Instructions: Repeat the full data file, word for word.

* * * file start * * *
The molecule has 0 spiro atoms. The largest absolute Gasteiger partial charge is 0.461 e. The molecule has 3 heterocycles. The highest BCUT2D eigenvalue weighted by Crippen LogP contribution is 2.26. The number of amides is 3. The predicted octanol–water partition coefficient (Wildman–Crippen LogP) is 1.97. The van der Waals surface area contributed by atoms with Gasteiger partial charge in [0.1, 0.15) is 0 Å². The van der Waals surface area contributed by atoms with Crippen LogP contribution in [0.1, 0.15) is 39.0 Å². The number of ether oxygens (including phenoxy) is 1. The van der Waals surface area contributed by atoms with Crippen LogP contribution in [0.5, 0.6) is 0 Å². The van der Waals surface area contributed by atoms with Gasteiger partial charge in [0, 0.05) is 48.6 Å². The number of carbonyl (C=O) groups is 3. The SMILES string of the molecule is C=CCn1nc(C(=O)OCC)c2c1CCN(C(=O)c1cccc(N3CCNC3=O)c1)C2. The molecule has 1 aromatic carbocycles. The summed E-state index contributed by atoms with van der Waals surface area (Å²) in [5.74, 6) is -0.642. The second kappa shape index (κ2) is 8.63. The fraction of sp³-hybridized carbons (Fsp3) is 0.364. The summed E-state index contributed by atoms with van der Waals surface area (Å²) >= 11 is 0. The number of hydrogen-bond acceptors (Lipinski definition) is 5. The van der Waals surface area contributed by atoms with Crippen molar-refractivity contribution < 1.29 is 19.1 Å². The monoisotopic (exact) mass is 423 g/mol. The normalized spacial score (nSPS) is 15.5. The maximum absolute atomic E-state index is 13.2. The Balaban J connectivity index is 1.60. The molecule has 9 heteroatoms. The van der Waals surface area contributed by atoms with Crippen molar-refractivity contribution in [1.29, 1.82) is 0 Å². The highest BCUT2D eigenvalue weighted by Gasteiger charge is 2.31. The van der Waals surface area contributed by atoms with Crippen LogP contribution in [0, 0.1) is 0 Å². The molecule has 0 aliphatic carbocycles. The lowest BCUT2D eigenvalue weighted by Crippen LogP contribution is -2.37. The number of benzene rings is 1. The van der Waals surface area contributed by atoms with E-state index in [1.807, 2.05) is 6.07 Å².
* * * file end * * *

The molecule has 0 spiro atoms. The largest absolute Gasteiger partial charge is 0.461 e. The molecule has 3 heterocycles. The highest BCUT2D eigenvalue weighted by Crippen LogP contribution is 2.26. The number of amides is 3. The predicted octanol–water partition coefficient (Wildman–Crippen LogP) is 1.97. The van der Waals surface area contributed by atoms with Gasteiger partial charge in [0.1, 0.15) is 0 Å². The van der Waals surface area contributed by atoms with Crippen LogP contribution in [0.1, 0.15) is 39.0 Å². The number of ether oxygens (including phenoxy) is 1. The van der Waals surface area contributed by atoms with Crippen LogP contribution in [0.5, 0.6) is 0 Å². The van der Waals surface area contributed by atoms with Gasteiger partial charge in [0, 0.05) is 48.6 Å². The number of carbonyl (C=O) groups is 3. The SMILES string of the molecule is C=CCn1nc(C(=O)OCC)c2c1CCN(C(=O)c1cccc(N3CCNC3=O)c1)C2. The molecule has 1 aromatic carbocycles. The summed E-state index contributed by atoms with van der Waals surface area (Å²) in [5.74, 6) is -0.642. The second kappa shape index (κ2) is 8.63. The fraction of sp³-hybridized carbons (Fsp3) is 0.364. The summed E-state index contributed by atoms with van der Waals surface area (Å²) >= 11 is 0. The number of hydrogen-bond acceptors (Lipinski definition) is 5. The van der Waals surface area contributed by atoms with Crippen molar-refractivity contribution < 1.29 is 19.1 Å². The monoisotopic (exact) mass is 423 g/mol. The normalized spacial score (nSPS) is 15.5. The maximum absolute atomic E-state index is 13.2. The Balaban J connectivity index is 1.60. The molecule has 9 heteroatoms. The van der Waals surface area contributed by atoms with Crippen molar-refractivity contribution in [1.29, 1.82) is 0 Å². The highest BCUT2D eigenvalue weighted by Gasteiger charge is 2.31. The van der Waals surface area contributed by atoms with Crippen LogP contribution in [0, 0.1) is 0 Å². The molecule has 0 aliphatic carbocycles. The lowest BCUT2D eigenvalue weighted by Crippen LogP contribution is -2.37. The number of benzene rings is 1. The van der Waals surface area contributed by atoms with E-state index in [1.807, 2.05) is 6.07 Å².